Like every year, the sport of CEA bashing is quickly forgotten once inside the venue for the ceremony. The awards celebration is the one time of the year where fellow musicians from every genre — some friends already, some friends-to-be, others perhaps only known via social media messages — gather in one place. There doesn't seem to be a ton of competitive spite within our music scene and the musicians I've talked and worked with, for the most part, are always pretty down to earth. (As if on cue, the griping returned right after the show — a comment on Sunday night's blog post featuring the winners of this year's awards deemed the whole program an embarrassment. Sixteen years of my life, wasted! Oh, anonymous trolls, where would you be without the internet?)


The CEAs can't help but become a communal love fest. (Yes, the drinking probably helps this quite a bit, as well.) In general, there seems to be a lot of internal support amongst local musicians, and it feels like external support and appreciation (outside of jerky, anonymous comments) is on an upswing. The CEAs are always a great reflection of that community spirit.

Ben Davis of Indie Pop duo Bad Veins kicked off the CEAs with his trademark taped accompaniment, but without bandmate, drummer Sebastien Schultz. Davis' performance was still compelling, capped off by that timeless ode to magic and mystery, The Muppets' chestnut, "Rainbow Connection." The singer/multi-instrumentalist set the tone (and the bar) for the night's performances, which included plenty of revelations and some fun, novel surprises.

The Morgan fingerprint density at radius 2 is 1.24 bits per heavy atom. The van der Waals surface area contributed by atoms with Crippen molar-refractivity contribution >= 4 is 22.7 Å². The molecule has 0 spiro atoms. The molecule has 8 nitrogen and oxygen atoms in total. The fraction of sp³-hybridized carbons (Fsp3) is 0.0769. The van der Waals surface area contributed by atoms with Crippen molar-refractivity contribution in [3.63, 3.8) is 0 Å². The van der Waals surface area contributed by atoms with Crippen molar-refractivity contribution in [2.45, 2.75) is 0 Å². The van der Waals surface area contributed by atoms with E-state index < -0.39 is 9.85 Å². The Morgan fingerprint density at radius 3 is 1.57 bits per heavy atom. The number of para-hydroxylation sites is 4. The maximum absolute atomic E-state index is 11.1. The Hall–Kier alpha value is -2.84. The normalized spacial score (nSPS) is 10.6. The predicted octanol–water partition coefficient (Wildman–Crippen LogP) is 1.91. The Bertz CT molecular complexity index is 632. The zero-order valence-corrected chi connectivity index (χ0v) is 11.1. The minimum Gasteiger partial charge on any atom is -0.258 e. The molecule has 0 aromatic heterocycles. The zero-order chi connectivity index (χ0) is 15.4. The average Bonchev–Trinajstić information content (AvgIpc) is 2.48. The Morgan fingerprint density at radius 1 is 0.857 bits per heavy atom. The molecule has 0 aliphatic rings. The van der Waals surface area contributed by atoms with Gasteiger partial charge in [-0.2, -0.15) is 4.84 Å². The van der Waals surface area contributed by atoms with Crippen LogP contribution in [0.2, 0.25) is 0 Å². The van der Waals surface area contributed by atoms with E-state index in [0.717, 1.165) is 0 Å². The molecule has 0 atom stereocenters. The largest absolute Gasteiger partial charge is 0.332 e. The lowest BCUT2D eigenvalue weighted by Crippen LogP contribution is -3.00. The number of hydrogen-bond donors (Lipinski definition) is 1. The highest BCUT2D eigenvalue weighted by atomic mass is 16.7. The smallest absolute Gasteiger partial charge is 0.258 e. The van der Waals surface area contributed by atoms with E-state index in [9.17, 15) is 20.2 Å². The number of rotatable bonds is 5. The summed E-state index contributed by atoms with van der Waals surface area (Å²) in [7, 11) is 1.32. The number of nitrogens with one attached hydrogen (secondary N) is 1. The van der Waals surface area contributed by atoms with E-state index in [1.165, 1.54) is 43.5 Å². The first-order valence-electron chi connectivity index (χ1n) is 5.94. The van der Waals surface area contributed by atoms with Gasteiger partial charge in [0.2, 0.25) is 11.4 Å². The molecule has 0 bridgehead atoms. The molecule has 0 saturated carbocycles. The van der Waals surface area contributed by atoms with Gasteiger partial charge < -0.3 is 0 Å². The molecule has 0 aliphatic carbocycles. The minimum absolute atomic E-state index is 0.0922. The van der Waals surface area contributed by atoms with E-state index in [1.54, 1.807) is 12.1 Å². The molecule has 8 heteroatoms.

Those unexpected moments are always the performance highlights of any awards show and this year's CEA lineup and production provided loads of highlights. Local Boogie Woogie torchbearer Ricky Nye rumbled through a great set of rollicking Blues, building up to a cool collaborative climax as Blake Taylor and Jonathan Reynolds of fellow CEA "Blues" category nominees 46 Long joined the pianist/singer. Nye and 46 Long had been embroiled in a mock online feud leading up to the show. Music heals! (Nye ended up winning the category.)

International Punk sensations The Dopamines gave the show a jolt with their explosive performance, launching into Guided By Voices' "A Salty Salute," but only after bassist Jon Weiner managed to insult nerds and "old fucks" in his introduction (they're "Punk," he reminded everyone later). From there, the trio launched into a mini-set of their own adrenalized anthems with fiery swagger. Fans were made.